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Aha, I think I got it.
I agree with you, Fred. Kinda.
Now stick with me though I shall define constant capital not as the money
price paid for means of production but as the value of the means of
production consumed in a commodity. This after all is how Marx defines it
in the crucial passage which has been haunting Marxism for more than 50
You are right however. The constant capital can be equated with the money
price paid for it. But this is only true in the aggregate.
Only when Marx is analyzing a single capital as an aliquot of total capital
can he assume that money laid out for means of production would equal the
value of the means of production consumed in the commodity output, which is
how I understand constant capital.
But when Marx gets to many capitals, the assumption has to go. Some
capitalists have paid more for the means of production than the value which
will be transferred from them. Other capitalists have paid less.
By what right however can we assume that such cancellation of the
price-value divergences of the means of production obtains in the aggregate
and thus would not affect the calculation of the average rate of profit and
prices of production done on the basis of the assumption that the money
price paid for the means of production is the same as constant capital or
the value of the means of production consumed in a commodity?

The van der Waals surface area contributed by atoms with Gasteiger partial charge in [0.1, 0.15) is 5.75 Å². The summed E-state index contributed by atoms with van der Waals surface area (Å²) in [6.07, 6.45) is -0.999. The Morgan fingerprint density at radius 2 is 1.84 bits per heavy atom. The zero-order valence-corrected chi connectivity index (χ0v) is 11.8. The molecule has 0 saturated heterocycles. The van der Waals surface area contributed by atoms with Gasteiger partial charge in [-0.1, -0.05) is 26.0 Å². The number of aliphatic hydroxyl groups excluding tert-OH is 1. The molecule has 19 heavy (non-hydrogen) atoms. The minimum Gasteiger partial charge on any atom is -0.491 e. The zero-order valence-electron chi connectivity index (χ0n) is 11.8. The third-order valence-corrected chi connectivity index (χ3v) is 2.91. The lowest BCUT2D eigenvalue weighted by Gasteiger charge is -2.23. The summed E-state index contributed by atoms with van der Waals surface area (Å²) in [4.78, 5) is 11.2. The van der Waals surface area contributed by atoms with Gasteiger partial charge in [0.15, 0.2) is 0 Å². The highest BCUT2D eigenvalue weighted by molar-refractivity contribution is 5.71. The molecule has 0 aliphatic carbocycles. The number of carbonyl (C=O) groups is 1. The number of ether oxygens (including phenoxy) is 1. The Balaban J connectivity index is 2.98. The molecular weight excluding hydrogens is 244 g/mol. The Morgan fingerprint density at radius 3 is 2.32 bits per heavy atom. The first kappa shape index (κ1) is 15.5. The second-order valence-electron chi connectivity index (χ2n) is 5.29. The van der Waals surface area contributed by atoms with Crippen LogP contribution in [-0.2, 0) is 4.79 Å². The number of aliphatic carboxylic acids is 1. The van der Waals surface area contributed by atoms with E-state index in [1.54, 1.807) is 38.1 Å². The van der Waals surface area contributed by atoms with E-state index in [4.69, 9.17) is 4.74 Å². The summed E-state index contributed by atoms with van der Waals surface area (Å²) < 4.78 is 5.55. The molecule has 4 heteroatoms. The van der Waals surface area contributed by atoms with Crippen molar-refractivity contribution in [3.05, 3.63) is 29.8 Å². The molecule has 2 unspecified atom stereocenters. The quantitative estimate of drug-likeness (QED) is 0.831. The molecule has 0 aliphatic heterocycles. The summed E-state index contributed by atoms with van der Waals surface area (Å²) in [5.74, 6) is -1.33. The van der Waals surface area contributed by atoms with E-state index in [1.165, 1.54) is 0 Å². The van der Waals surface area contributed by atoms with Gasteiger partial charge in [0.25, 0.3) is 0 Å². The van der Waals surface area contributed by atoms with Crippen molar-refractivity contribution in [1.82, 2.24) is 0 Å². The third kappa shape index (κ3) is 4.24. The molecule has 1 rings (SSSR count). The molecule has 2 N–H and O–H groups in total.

We really don't have any "right", and I don't think Ajit believes I have
answered his question--his skepticism here is appreciated. It seems to me
that what Marx is saying is that it simply follows that if the law of value
is to regulate prices, it cannot do so except in the way he hypothesizes
(Ricardo's and Smith's accounts were confused, or suffered from forced
And if the law of value does work the way Marx hypothesizes--and showing
how it would have to regulate prices does not prove that it actually
does--then it shouldn't matter if Marx calculated the average rate of
profit and prices of production on the basis of the assumption that the
price paid for the means of production in each individual branch is equal
to the value of the means of production consumed in teach branch's
commodity output. This will be true in the aggregate for the same reason
that total price=total value of this period's output.
I am pretty sure that I am interpreting Marx correctly here, which is not
to say that this interpretation frees Marx from logical contradiction or
under or over determination in his value theoretic account of prices.
I would just like to reiterate that the main point of Marx's demonstration
here is not to prove that non labor income has its source in unpaid labor.
His main goal here is to comprehend and predict the dynamics of a system in
which prices are regulated in the way he hypothesizes by the law of value.
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